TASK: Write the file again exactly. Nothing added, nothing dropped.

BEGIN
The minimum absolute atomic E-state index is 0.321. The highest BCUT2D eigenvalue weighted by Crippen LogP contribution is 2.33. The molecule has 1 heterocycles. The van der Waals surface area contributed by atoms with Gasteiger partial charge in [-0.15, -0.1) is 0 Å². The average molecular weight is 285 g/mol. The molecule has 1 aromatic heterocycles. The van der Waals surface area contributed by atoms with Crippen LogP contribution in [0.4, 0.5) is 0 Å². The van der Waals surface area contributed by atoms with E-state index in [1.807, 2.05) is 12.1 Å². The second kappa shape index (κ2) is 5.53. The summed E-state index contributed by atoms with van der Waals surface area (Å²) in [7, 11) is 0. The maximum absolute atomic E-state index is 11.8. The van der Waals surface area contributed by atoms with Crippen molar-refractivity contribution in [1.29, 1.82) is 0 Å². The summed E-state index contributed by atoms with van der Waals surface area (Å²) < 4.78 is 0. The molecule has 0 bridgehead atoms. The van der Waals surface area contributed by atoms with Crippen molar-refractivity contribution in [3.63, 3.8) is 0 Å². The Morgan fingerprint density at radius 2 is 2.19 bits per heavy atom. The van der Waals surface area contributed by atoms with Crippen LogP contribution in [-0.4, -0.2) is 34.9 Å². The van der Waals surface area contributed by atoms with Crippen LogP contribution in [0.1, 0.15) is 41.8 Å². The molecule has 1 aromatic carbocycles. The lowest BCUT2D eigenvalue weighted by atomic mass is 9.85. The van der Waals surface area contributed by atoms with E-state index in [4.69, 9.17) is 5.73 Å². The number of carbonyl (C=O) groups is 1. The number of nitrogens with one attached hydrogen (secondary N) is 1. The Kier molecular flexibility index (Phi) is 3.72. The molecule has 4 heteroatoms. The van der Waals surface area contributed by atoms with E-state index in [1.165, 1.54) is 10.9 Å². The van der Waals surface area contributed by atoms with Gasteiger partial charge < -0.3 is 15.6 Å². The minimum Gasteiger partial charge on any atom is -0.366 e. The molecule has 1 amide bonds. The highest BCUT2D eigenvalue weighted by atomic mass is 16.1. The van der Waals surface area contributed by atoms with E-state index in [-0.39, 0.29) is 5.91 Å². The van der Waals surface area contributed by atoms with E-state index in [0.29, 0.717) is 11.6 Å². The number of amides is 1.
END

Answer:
The minimum absolute atomic E-state index is 0.321. The highest BCUT2D eigenvalue weighted by Crippen LogP contribution is 2.33. The molecule has 1 heterocycles. The van der Waals surface area contributed by atoms with Gasteiger partial charge in [-0.15, -0.1) is 0 Å². The average molecular weight is 285 g/mol. The molecule has 1 aromatic heterocycles. The van der Waals surface area contributed by atoms with Crippen LogP contribution in [0.4, 0.5) is 0 Å². The van der Waals surface area contributed by atoms with E-state index in [1.807, 2.05) is 12.1 Å². The second kappa shape index (κ2) is 5.53. The summed E-state index contributed by atoms with van der Waals surface area (Å²) in [7, 11) is 0. The maximum absolute atomic E-state index is 11.8. The van der Waals surface area contributed by atoms with Crippen molar-refractivity contribution in [1.29, 1.82) is 0 Å². The summed E-state index contributed by atoms with van der Waals surface area (Å²) < 4.78 is 0. The molecule has 0 bridgehead atoms. The van der Waals surface area contributed by atoms with Crippen molar-refractivity contribution in [3.63, 3.8) is 0 Å². The Morgan fingerprint density at radius 2 is 2.19 bits per heavy atom. The van der Waals surface area contributed by atoms with Crippen LogP contribution in [-0.4, -0.2) is 34.9 Å². The van der Waals surface area contributed by atoms with Crippen LogP contribution in [0.1, 0.15) is 41.8 Å². The molecule has 1 aromatic carbocycles. The lowest BCUT2D eigenvalue weighted by atomic mass is 9.85. The van der Waals surface area contributed by atoms with E-state index in [4.69, 9.17) is 5.73 Å². The number of carbonyl (C=O) groups is 1. The number of nitrogens with one attached hydrogen (secondary N) is 1. The Kier molecular flexibility index (Phi) is 3.72. The molecule has 4 heteroatoms. The van der Waals surface area contributed by atoms with E-state index in [1.165, 1.54) is 10.9 Å². The van der Waals surface area contributed by atoms with Gasteiger partial charge < -0.3 is 15.6 Å². The minimum Gasteiger partial charge on any atom is -0.366 e. The molecule has 1 amide bonds. The highest BCUT2D eigenvalue weighted by atomic mass is 16.1. The van der Waals surface area contributed by atoms with E-state index in [-0.39, 0.29) is 5.91 Å². The van der Waals surface area contributed by atoms with E-state index in [0.29, 0.717) is 11.6 Å². The number of amides is 1.